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Not just CO2: Rising temperatures also alter photosynthesis in a changing climate

Agricultural scientists who study climate change often focus on how increasing atmospheric carbon dioxide levels will affect crop yields. But rising temperatures are likely to complicate the picture, researchers including co-author Carl Bernacchi report in a new review of the topic.

Published in the Journal of Experimental Botany, the review explores how higher temperatures influence plant growth and viability despite the greater availability of atmospheric CO2, a key component of photosynthesis. Excessive heat can reduce the efficiency of enzymes that drive photosynthesis and can hinder plants’ ability to regulate CO2 uptake and water loss, the researchers write. Structural features can make plants more – or less – susceptible to heat stress. Ecosystem attributes – such as the size and density of plants, the arrangement of leaves on plants or local atmospheric conditions – also influence how heat will affect crop yields.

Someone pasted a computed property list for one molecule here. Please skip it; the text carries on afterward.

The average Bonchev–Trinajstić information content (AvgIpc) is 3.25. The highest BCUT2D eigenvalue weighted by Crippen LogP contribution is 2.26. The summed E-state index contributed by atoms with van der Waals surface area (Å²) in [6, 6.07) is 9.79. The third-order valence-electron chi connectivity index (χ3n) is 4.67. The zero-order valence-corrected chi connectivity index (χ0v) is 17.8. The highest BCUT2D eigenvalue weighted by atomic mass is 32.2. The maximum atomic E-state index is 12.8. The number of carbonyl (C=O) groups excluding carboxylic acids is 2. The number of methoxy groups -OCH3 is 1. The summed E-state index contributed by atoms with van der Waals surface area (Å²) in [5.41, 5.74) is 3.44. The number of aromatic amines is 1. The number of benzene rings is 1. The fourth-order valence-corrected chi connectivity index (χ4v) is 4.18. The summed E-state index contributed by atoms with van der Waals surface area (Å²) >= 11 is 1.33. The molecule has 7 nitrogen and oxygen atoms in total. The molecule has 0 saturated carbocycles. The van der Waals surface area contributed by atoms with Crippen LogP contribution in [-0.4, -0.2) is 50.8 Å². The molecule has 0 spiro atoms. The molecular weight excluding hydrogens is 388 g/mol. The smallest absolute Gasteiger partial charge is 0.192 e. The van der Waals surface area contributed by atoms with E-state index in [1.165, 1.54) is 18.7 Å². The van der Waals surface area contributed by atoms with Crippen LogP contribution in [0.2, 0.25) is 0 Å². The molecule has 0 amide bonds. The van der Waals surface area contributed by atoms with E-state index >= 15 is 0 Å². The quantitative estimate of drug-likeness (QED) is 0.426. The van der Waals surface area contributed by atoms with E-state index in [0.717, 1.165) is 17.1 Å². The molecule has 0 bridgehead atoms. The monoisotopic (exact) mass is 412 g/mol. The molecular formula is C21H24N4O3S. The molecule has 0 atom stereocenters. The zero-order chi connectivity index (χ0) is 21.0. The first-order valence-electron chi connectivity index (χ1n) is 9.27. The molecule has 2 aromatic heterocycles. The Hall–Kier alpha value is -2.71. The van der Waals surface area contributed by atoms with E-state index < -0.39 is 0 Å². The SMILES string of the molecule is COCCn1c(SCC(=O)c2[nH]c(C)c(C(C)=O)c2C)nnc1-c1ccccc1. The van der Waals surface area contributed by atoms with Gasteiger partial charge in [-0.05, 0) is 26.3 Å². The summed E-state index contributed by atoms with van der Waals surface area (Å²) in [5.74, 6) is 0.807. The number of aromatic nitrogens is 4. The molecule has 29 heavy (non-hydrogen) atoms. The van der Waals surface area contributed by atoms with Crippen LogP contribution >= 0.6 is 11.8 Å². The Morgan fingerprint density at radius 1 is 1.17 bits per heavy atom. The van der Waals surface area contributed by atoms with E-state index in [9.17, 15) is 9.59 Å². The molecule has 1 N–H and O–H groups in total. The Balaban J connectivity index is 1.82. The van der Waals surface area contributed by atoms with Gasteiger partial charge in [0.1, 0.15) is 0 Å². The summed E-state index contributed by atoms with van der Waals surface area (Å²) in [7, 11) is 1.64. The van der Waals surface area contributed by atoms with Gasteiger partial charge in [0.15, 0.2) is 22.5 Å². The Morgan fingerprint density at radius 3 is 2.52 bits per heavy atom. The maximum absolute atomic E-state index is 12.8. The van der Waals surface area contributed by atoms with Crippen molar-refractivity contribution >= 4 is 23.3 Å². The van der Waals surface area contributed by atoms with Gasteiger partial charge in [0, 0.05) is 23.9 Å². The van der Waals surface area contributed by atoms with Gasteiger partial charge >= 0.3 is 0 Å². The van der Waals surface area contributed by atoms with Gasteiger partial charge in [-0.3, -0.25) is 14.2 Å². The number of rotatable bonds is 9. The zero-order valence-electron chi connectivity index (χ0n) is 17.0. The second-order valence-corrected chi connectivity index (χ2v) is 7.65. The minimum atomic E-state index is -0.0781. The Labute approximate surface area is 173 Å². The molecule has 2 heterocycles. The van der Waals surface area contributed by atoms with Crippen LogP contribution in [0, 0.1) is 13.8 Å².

The review describes the latest scientific efforts to address these challenges.

“It’s important to have an understanding of these issues across scales – from the biochemistry of individual leaves to ecosystem-level influences – in order to really tackle these problems in an informed way,” said lead author Caitlin Moore, a research fellow at the University of Western Australia and an affiliate research fellow at the Institute for Sustainability, Energy, and Environment at the University of Illinois Urbana-Champaign. Moore led the review with Amanda Cavanagh, another U. of I. alumna now at the University of Essex in the U.K.

“Historically, there’s been a lot of focus on rising CO2 and the impact that it has on plants,” said co-author Carl Bernacchi, a professor of plant biology and of crop sciences and an affiliate of the Carl R. Woese Institute for Genomic Biology at the U. of I. “And it is an important factor, because we are changing that carbon dioxide concentration enormously. But it’s a small part of the bigger story. Once you throw changing temperatures into the mix, it completely messes up our understanding of how plants are going to respond.”

Read the full article at the Illinois News Bureau


Publication Date: 03/18/2021
Photo credits: Graphic by Julie McMahon
Editor: Diana Yates